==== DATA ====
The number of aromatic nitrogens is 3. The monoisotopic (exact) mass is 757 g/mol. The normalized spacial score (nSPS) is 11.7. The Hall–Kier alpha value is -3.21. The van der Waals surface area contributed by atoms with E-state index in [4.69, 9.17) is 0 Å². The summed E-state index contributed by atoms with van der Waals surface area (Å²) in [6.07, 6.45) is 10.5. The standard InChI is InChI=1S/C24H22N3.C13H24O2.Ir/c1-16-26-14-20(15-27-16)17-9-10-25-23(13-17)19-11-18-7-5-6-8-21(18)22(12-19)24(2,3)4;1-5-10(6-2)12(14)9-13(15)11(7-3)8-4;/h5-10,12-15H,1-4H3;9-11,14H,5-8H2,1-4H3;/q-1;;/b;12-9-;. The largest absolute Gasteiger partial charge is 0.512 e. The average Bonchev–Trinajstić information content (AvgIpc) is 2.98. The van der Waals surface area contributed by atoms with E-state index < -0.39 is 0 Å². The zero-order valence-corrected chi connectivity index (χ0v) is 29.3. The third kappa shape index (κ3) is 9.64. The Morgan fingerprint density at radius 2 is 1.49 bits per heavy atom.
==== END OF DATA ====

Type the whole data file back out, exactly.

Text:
The number of aromatic nitrogens is 3. The monoisotopic (exact) mass is 757 g/mol. The normalized spacial score (nSPS) is 11.7. The Hall–Kier alpha value is -3.21. The van der Waals surface area contributed by atoms with E-state index in [4.69, 9.17) is 0 Å². The summed E-state index contributed by atoms with van der Waals surface area (Å²) in [6.07, 6.45) is 10.5. The standard InChI is InChI=1S/C24H22N3.C13H24O2.Ir/c1-16-26-14-20(15-27-16)17-9-10-25-23(13-17)19-11-18-7-5-6-8-21(18)22(12-19)24(2,3)4;1-5-10(6-2)12(14)9-13(15)11(7-3)8-4;/h5-10,12-15H,1-4H3;9-11,14H,5-8H2,1-4H3;/q-1;;/b;12-9-;. The largest absolute Gasteiger partial charge is 0.512 e. The average Bonchev–Trinajstić information content (AvgIpc) is 2.98. The van der Waals surface area contributed by atoms with E-state index < -0.39 is 0 Å². The zero-order valence-corrected chi connectivity index (χ0v) is 29.3. The third kappa shape index (κ3) is 9.64. The Morgan fingerprint density at radius 2 is 1.49 bits per heavy atom.